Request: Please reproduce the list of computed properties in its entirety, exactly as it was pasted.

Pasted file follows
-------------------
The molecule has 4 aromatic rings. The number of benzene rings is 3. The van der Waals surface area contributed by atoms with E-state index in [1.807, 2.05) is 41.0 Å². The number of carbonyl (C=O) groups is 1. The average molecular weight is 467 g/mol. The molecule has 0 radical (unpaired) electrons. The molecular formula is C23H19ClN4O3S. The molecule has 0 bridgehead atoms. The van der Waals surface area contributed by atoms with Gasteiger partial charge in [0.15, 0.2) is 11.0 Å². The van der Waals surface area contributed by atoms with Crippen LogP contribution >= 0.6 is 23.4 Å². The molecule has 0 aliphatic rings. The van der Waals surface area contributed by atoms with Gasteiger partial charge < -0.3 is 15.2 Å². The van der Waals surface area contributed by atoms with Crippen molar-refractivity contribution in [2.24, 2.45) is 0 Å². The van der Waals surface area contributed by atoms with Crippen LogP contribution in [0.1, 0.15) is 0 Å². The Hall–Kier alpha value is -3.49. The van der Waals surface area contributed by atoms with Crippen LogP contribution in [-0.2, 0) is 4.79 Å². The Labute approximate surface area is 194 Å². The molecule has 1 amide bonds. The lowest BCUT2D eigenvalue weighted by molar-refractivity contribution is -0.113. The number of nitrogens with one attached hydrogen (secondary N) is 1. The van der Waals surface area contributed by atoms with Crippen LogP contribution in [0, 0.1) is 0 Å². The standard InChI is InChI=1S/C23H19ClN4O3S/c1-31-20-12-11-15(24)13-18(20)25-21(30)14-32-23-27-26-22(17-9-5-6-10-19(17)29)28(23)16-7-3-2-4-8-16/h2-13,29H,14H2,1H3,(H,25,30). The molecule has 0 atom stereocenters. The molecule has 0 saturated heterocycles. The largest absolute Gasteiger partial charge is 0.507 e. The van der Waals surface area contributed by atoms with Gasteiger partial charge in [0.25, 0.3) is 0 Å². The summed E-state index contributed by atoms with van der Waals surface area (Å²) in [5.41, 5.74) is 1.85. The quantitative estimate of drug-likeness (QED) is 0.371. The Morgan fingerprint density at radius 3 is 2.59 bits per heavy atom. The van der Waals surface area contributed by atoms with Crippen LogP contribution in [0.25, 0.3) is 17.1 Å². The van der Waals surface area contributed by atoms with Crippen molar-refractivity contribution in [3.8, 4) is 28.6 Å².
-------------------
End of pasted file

The molecule has 4 aromatic rings. The number of benzene rings is 3. The van der Waals surface area contributed by atoms with E-state index in [1.807, 2.05) is 41.0 Å². The number of carbonyl (C=O) groups is 1. The average molecular weight is 467 g/mol. The molecule has 0 radical (unpaired) electrons. The molecular formula is C23H19ClN4O3S. The molecule has 0 bridgehead atoms. The van der Waals surface area contributed by atoms with Gasteiger partial charge in [0.15, 0.2) is 11.0 Å². The van der Waals surface area contributed by atoms with Crippen LogP contribution >= 0.6 is 23.4 Å². The molecule has 0 aliphatic rings. The van der Waals surface area contributed by atoms with Gasteiger partial charge < -0.3 is 15.2 Å². The van der Waals surface area contributed by atoms with Crippen molar-refractivity contribution in [2.24, 2.45) is 0 Å². The van der Waals surface area contributed by atoms with Crippen LogP contribution in [0.1, 0.15) is 0 Å². The Hall–Kier alpha value is -3.49. The van der Waals surface area contributed by atoms with Crippen LogP contribution in [-0.2, 0) is 4.79 Å². The Labute approximate surface area is 194 Å². The molecule has 1 amide bonds. The lowest BCUT2D eigenvalue weighted by molar-refractivity contribution is -0.113. The number of nitrogens with one attached hydrogen (secondary N) is 1. The van der Waals surface area contributed by atoms with Crippen LogP contribution in [0, 0.1) is 0 Å². The standard InChI is InChI=1S/C23H19ClN4O3S/c1-31-20-12-11-15(24)13-18(20)25-21(30)14-32-23-27-26-22(17-9-5-6-10-19(17)29)28(23)16-7-3-2-4-8-16/h2-13,29H,14H2,1H3,(H,25,30). The molecule has 0 atom stereocenters. The molecule has 0 saturated heterocycles. The largest absolute Gasteiger partial charge is 0.507 e. The van der Waals surface area contributed by atoms with Gasteiger partial charge in [0.25, 0.3) is 0 Å². The summed E-state index contributed by atoms with van der Waals surface area (Å²) in [5.41, 5.74) is 1.85. The quantitative estimate of drug-likeness (QED) is 0.371. The Morgan fingerprint density at radius 3 is 2.59 bits per heavy atom. The van der Waals surface area contributed by atoms with Crippen LogP contribution in [0.25, 0.3) is 17.1 Å². The van der Waals surface area contributed by atoms with Crippen molar-refractivity contribution in [3.8, 4) is 28.6 Å².